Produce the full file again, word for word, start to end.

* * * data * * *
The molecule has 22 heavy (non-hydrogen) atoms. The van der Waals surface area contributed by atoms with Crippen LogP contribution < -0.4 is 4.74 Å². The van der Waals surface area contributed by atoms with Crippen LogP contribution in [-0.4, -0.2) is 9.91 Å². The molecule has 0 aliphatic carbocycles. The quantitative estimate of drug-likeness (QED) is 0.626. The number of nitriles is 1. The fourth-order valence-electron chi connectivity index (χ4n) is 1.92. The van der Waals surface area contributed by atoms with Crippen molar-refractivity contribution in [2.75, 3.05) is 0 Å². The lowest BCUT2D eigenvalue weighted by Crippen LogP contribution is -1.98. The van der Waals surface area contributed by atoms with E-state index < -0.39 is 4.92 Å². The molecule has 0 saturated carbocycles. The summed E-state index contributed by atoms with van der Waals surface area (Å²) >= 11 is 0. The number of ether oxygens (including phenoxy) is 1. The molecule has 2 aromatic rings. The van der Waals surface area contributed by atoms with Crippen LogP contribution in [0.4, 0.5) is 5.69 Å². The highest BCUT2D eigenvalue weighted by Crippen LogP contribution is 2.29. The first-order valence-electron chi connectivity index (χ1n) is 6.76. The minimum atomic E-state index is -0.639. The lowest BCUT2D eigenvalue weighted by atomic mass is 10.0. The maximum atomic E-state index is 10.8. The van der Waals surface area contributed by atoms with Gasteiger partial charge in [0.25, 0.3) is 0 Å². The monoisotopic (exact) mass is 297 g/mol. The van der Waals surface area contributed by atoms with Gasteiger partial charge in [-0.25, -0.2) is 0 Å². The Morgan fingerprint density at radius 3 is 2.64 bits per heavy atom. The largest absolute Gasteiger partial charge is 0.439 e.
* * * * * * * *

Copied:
The molecule has 22 heavy (non-hydrogen) atoms. The van der Waals surface area contributed by atoms with Crippen LogP contribution < -0.4 is 4.74 Å². The van der Waals surface area contributed by atoms with Crippen LogP contribution in [-0.4, -0.2) is 9.91 Å². The molecule has 0 aliphatic carbocycles. The quantitative estimate of drug-likeness (QED) is 0.626. The number of nitriles is 1. The fourth-order valence-electron chi connectivity index (χ4n) is 1.92. The van der Waals surface area contributed by atoms with Crippen molar-refractivity contribution in [2.75, 3.05) is 0 Å². The lowest BCUT2D eigenvalue weighted by Crippen LogP contribution is -1.98. The van der Waals surface area contributed by atoms with E-state index < -0.39 is 4.92 Å². The molecule has 0 saturated carbocycles. The summed E-state index contributed by atoms with van der Waals surface area (Å²) >= 11 is 0. The number of ether oxygens (including phenoxy) is 1. The molecule has 2 aromatic rings. The van der Waals surface area contributed by atoms with Crippen LogP contribution in [0.4, 0.5) is 5.69 Å². The highest BCUT2D eigenvalue weighted by Crippen LogP contribution is 2.29. The first-order valence-electron chi connectivity index (χ1n) is 6.76. The minimum atomic E-state index is -0.639. The lowest BCUT2D eigenvalue weighted by atomic mass is 10.0. The maximum atomic E-state index is 10.8. The van der Waals surface area contributed by atoms with Gasteiger partial charge in [0.25, 0.3) is 0 Å². The monoisotopic (exact) mass is 297 g/mol. The van der Waals surface area contributed by atoms with Gasteiger partial charge in [-0.25, -0.2) is 0 Å². The Morgan fingerprint density at radius 3 is 2.64 bits per heavy atom. The largest absolute Gasteiger partial charge is 0.439 e.